Bernd Huppauf, New York University
It may be very difficult to understand that the large majority of the German population had the feeling that they were engaged in a war that had been forced upon them,
|Modern, Affluent Berlin 1912|
that they were a part of a war in which they defended their very existence, and that this was a war fought not for material possessions, the annexation of territory, or colonies, but that it was a war in which Germany herself defended her bare existence. Indeed, it might be difficult to understand that that was the common feeling in Germany.
In order to be able to understand this, one has to look back to the previous years, the last four decades. Germany had been united in 1871 and considered herself to be a young nation — a latecomer.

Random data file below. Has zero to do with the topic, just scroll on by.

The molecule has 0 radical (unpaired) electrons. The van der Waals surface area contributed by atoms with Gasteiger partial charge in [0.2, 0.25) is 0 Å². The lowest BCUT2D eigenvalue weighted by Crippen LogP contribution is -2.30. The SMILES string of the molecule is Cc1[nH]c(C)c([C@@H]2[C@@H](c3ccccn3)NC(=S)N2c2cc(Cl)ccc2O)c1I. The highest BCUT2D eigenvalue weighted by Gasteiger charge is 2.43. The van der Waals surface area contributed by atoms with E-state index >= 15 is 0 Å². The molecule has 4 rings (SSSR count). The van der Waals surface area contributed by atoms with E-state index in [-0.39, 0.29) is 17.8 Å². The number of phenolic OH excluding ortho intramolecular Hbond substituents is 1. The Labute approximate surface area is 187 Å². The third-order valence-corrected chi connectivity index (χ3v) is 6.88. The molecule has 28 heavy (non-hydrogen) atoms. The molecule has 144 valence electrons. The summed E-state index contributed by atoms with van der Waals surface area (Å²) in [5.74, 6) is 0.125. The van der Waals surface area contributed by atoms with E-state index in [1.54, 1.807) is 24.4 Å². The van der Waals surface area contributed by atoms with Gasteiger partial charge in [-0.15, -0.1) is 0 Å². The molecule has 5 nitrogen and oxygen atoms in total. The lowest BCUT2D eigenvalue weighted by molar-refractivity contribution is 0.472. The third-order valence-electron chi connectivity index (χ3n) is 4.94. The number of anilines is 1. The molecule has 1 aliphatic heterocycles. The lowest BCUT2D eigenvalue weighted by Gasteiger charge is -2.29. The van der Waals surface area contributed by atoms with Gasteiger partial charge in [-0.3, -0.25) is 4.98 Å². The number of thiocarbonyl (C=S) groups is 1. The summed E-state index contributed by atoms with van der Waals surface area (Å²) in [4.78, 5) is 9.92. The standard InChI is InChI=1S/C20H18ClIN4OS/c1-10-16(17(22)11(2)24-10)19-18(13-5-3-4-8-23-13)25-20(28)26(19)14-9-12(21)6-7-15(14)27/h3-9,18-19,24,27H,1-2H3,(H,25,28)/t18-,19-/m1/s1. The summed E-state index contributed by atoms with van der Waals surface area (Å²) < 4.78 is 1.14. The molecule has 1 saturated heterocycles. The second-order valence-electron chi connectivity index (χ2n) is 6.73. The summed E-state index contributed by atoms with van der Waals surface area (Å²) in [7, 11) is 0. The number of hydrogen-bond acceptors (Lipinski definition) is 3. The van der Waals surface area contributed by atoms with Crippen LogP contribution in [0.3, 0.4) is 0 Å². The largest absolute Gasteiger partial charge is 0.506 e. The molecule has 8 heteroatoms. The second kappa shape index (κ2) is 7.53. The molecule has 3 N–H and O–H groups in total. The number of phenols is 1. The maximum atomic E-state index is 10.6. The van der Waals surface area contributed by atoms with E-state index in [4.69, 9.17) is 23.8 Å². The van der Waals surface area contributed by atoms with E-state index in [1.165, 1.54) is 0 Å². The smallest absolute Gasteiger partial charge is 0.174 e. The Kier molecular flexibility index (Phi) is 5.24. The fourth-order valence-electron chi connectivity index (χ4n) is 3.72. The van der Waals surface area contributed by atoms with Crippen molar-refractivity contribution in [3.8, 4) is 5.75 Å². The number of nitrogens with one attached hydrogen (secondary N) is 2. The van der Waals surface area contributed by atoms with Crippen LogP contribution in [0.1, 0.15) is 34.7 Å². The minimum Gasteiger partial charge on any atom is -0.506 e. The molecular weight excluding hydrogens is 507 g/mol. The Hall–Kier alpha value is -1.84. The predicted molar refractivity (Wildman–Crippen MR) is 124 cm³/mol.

The world had been carved up before they arrived. The world in terms of colonies, the world in terms of power politics, had been finalized, and the Germans came late. Yet, they felt they deserved a position in this world, according to their self-esteem, according to their size, according to their grandiose history leading back into the Middle Ages. For quite some time, there was a discussion of the inevitability of war common amongst all European societies.
There was the fear that with German unification, the power structure had changed to a degree, that now war had to be waged, that war had become inevitable. The only question remaining — when was it a good time to start the war?
|Berlin During the War|
In England, and in France, in particular, the imaginary war was waged in novels, in science fiction, in pseudo-scientific discourse, so it was no grand surprise that in 1914 the majority of the German population felt that what had happened was a logical consequence of a development that had happened over many years.
From the PBS Website, The Great War and the Shaping of the 20th Century